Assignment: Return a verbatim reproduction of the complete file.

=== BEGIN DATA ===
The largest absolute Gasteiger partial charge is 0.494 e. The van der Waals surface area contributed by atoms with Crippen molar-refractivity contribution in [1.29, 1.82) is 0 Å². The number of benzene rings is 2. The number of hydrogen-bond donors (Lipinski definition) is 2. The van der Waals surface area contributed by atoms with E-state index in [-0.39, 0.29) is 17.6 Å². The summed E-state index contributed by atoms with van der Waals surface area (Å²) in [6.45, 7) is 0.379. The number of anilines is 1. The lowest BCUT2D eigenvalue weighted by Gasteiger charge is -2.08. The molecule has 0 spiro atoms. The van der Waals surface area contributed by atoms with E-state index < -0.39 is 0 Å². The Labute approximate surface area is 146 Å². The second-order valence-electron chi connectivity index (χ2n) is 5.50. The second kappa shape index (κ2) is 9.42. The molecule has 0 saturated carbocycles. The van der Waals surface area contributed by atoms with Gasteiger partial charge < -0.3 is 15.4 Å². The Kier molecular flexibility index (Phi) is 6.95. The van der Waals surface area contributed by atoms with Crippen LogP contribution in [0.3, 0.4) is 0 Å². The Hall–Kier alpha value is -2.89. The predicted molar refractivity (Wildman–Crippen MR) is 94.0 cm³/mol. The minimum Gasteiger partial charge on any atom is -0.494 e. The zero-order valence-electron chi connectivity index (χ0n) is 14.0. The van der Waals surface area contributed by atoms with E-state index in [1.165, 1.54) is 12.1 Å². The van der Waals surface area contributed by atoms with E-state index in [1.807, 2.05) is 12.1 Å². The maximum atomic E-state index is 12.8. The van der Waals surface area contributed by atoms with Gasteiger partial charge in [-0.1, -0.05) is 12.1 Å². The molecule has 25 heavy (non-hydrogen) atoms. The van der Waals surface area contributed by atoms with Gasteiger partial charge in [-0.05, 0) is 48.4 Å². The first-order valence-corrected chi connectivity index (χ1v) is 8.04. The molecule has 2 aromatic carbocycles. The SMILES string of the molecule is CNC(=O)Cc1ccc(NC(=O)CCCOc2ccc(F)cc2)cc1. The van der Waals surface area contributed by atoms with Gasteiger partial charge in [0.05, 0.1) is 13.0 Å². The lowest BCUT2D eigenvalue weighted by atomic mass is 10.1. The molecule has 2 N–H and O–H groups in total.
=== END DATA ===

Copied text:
The largest absolute Gasteiger partial charge is 0.494 e. The van der Waals surface area contributed by atoms with Crippen molar-refractivity contribution in [1.29, 1.82) is 0 Å². The number of benzene rings is 2. The number of hydrogen-bond donors (Lipinski definition) is 2. The van der Waals surface area contributed by atoms with E-state index in [-0.39, 0.29) is 17.6 Å². The summed E-state index contributed by atoms with van der Waals surface area (Å²) in [6.45, 7) is 0.379. The number of anilines is 1. The lowest BCUT2D eigenvalue weighted by Gasteiger charge is -2.08. The molecule has 0 spiro atoms. The van der Waals surface area contributed by atoms with E-state index < -0.39 is 0 Å². The Labute approximate surface area is 146 Å². The second-order valence-electron chi connectivity index (χ2n) is 5.50. The second kappa shape index (κ2) is 9.42. The molecule has 0 saturated carbocycles. The van der Waals surface area contributed by atoms with Gasteiger partial charge < -0.3 is 15.4 Å². The Kier molecular flexibility index (Phi) is 6.95. The van der Waals surface area contributed by atoms with Crippen LogP contribution in [0.3, 0.4) is 0 Å². The Hall–Kier alpha value is -2.89. The predicted molar refractivity (Wildman–Crippen MR) is 94.0 cm³/mol. The minimum Gasteiger partial charge on any atom is -0.494 e. The zero-order valence-electron chi connectivity index (χ0n) is 14.0. The van der Waals surface area contributed by atoms with E-state index in [1.165, 1.54) is 12.1 Å². The van der Waals surface area contributed by atoms with E-state index in [1.807, 2.05) is 12.1 Å². The maximum atomic E-state index is 12.8. The van der Waals surface area contributed by atoms with Gasteiger partial charge in [-0.1, -0.05) is 12.1 Å². The molecule has 25 heavy (non-hydrogen) atoms. The van der Waals surface area contributed by atoms with Gasteiger partial charge in [-0.05, 0) is 48.4 Å². The first-order valence-corrected chi connectivity index (χ1v) is 8.04. The molecule has 2 aromatic carbocycles. The SMILES string of the molecule is CNC(=O)Cc1ccc(NC(=O)CCCOc2ccc(F)cc2)cc1. The van der Waals surface area contributed by atoms with Gasteiger partial charge in [0.05, 0.1) is 13.0 Å². The lowest BCUT2D eigenvalue weighted by atomic mass is 10.1. The molecule has 2 N–H and O–H groups in total.